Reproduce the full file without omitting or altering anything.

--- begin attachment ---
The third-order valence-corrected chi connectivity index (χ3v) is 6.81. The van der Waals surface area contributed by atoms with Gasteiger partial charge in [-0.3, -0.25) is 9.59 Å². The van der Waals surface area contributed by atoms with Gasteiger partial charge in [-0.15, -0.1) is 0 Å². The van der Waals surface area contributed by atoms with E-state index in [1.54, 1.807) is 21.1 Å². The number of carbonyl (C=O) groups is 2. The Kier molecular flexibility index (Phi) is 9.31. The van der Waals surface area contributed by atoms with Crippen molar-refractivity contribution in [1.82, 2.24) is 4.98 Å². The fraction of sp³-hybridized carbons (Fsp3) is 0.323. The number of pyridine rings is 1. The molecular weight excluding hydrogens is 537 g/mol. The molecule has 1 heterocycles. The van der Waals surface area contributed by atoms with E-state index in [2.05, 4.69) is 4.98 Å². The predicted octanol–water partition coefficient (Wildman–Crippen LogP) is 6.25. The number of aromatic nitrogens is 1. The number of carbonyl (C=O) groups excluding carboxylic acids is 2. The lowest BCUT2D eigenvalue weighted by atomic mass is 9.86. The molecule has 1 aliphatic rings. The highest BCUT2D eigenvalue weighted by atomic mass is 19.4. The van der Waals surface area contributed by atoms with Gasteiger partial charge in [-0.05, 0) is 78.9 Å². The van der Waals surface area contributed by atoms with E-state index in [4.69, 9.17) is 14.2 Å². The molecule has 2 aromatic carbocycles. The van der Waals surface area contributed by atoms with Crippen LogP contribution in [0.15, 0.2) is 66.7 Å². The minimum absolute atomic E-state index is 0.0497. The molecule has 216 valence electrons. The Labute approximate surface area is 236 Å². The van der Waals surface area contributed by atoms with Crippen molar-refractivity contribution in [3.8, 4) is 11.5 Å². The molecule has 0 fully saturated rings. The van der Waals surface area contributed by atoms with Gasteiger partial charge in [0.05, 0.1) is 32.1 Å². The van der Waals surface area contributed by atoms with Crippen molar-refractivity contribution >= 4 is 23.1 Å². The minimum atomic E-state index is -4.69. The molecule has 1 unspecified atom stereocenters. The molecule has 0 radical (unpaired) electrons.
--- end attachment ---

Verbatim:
The third-order valence-corrected chi connectivity index (χ3v) is 6.81. The van der Waals surface area contributed by atoms with Gasteiger partial charge in [-0.3, -0.25) is 9.59 Å². The van der Waals surface area contributed by atoms with Gasteiger partial charge in [-0.15, -0.1) is 0 Å². The van der Waals surface area contributed by atoms with E-state index in [1.54, 1.807) is 21.1 Å². The number of carbonyl (C=O) groups is 2. The Kier molecular flexibility index (Phi) is 9.31. The van der Waals surface area contributed by atoms with Crippen molar-refractivity contribution in [1.82, 2.24) is 4.98 Å². The fraction of sp³-hybridized carbons (Fsp3) is 0.323. The number of pyridine rings is 1. The molecular weight excluding hydrogens is 537 g/mol. The molecule has 1 heterocycles. The van der Waals surface area contributed by atoms with E-state index in [2.05, 4.69) is 4.98 Å². The predicted octanol–water partition coefficient (Wildman–Crippen LogP) is 6.25. The number of aromatic nitrogens is 1. The number of carbonyl (C=O) groups excluding carboxylic acids is 2. The lowest BCUT2D eigenvalue weighted by atomic mass is 9.86. The molecule has 1 aliphatic rings. The highest BCUT2D eigenvalue weighted by atomic mass is 19.4. The van der Waals surface area contributed by atoms with Gasteiger partial charge in [-0.05, 0) is 78.9 Å². The van der Waals surface area contributed by atoms with E-state index in [4.69, 9.17) is 14.2 Å². The molecule has 2 aromatic carbocycles. The van der Waals surface area contributed by atoms with Crippen LogP contribution in [0.15, 0.2) is 66.7 Å². The minimum absolute atomic E-state index is 0.0497. The molecule has 216 valence electrons. The Labute approximate surface area is 236 Å². The van der Waals surface area contributed by atoms with Crippen molar-refractivity contribution in [3.8, 4) is 11.5 Å². The molecule has 0 fully saturated rings. The van der Waals surface area contributed by atoms with Gasteiger partial charge in [0.05, 0.1) is 32.1 Å². The van der Waals surface area contributed by atoms with Crippen molar-refractivity contribution >= 4 is 23.1 Å². The minimum atomic E-state index is -4.69. The molecule has 1 unspecified atom stereocenters. The molecule has 0 radical (unpaired) electrons.